Vanessa Feltz and James Jordan have become the second couple to exit Strictly Come Dancing - but the presenter said her departure was not a "terrible tragedy".
Feltz lost out to designer Julien Macdonald in a dance-off that she hoped she might win due to Macdonald finding himself in the bottom two for the second week running.
"We thought maybe we would just dance for our lives and we might be saved by the judges, but we were wrong," she said.
Feltz and Jordan performed their tango to Lay All Your Love On Me by Abba in a bid to impress the judges and remain in the competition.
After both couples had danced, the judges delivered their verdicts with Craig Revel Horwood, Darcey Bussell and Bruno Tonioli all choosing to save Macdonald.
Head judge Len Goodman said: "Funnily enough Vanessa, I thought you danced a little better in that second dance, however I would have gone for Julien and Janette."
Reflecting on her exit, Feltz said: "Yes, I'm disappointed because it was a great, great pleasure to be part of the programme.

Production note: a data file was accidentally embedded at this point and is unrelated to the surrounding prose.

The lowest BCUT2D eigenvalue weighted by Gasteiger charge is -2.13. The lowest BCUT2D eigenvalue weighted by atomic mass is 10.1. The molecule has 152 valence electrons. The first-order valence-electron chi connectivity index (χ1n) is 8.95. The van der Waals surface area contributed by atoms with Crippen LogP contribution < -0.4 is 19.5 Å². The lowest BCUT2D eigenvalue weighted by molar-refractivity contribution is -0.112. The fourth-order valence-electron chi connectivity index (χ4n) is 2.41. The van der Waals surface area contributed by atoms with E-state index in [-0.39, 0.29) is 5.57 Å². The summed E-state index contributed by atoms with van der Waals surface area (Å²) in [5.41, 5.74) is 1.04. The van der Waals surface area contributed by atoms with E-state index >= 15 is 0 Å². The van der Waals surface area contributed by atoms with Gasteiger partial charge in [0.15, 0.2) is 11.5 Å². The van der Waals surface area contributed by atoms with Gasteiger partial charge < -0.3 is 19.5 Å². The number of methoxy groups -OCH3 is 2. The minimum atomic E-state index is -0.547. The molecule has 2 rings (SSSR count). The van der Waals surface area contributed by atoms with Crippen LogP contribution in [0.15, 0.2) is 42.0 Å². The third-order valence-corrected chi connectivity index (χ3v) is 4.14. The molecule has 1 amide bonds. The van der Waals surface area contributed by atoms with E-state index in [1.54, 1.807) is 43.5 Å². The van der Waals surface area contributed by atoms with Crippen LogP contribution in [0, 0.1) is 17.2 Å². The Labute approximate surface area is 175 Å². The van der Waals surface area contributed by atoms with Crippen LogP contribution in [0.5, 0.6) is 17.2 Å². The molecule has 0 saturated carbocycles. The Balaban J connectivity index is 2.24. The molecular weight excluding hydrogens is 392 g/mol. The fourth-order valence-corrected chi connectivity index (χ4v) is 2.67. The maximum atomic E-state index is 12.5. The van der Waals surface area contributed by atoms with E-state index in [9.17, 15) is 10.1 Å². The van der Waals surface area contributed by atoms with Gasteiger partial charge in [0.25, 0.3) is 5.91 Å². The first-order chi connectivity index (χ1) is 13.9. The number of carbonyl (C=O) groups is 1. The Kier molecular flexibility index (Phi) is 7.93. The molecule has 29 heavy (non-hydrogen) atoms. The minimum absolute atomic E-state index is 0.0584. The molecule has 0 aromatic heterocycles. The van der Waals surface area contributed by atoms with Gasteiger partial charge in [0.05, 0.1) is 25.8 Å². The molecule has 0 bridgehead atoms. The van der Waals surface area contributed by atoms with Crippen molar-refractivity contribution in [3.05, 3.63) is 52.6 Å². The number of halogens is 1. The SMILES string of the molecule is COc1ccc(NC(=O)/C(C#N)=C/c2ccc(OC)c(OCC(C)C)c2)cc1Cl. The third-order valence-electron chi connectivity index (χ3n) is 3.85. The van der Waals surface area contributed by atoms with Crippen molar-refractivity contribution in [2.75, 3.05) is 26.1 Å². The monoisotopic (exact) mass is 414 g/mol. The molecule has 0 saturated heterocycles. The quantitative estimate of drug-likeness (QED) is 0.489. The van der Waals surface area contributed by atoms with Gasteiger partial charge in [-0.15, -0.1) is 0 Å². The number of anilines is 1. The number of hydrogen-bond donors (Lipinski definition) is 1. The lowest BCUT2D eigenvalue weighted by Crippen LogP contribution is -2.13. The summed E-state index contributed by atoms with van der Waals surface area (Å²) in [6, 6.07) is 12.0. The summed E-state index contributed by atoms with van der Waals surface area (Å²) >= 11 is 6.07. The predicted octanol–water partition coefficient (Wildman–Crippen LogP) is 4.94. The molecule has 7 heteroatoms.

"It was so much fun, and so enjoyable, and so great. So of course I'm sad, and I would have liked to have stayed as long as possible, but it wasn't to be obviously which is a big shame.
"I think I was probably due to leave... If there had been one more week, or two more weeks, I think that would have been my limit.
"I don't think it's a great personal tragedy. I was never exactly set to win the show, was I? Let's face it."
Feltz described her time on the show as a "wonderful opportunity" and gushed about her partner and all that comes with being a contestant on the BBC show.
"I really, really tried hard. I really loved his company. I loved the dancing. I loved the clothes. I loved the people. I made some very good friends.
"I loved being part of something that's so all encompassing. It's the Strictly bubble - when you're in it you can barely think of anything else," she said.
Feltz said the last few weeks have made her fitter, and said she was juggling more tasks than she thought was possible.
"I've proved that I can get up at ten past four in the morning and be at work for 4.30am, do two radio shows, write a column, train for four, five, even six hours, and still be alive and survive, which I never thought I could do," she said.
Although disappointed, Feltz seemed content enough to move on with life post-Strictly.
"I'll have to just get back to my real life and luckily I enjoy my real life, so that's not a terrible tragedy," she said.
She said she hoped Sophie Ellis-Bextor or Abbey Clancy would go on to win the competition.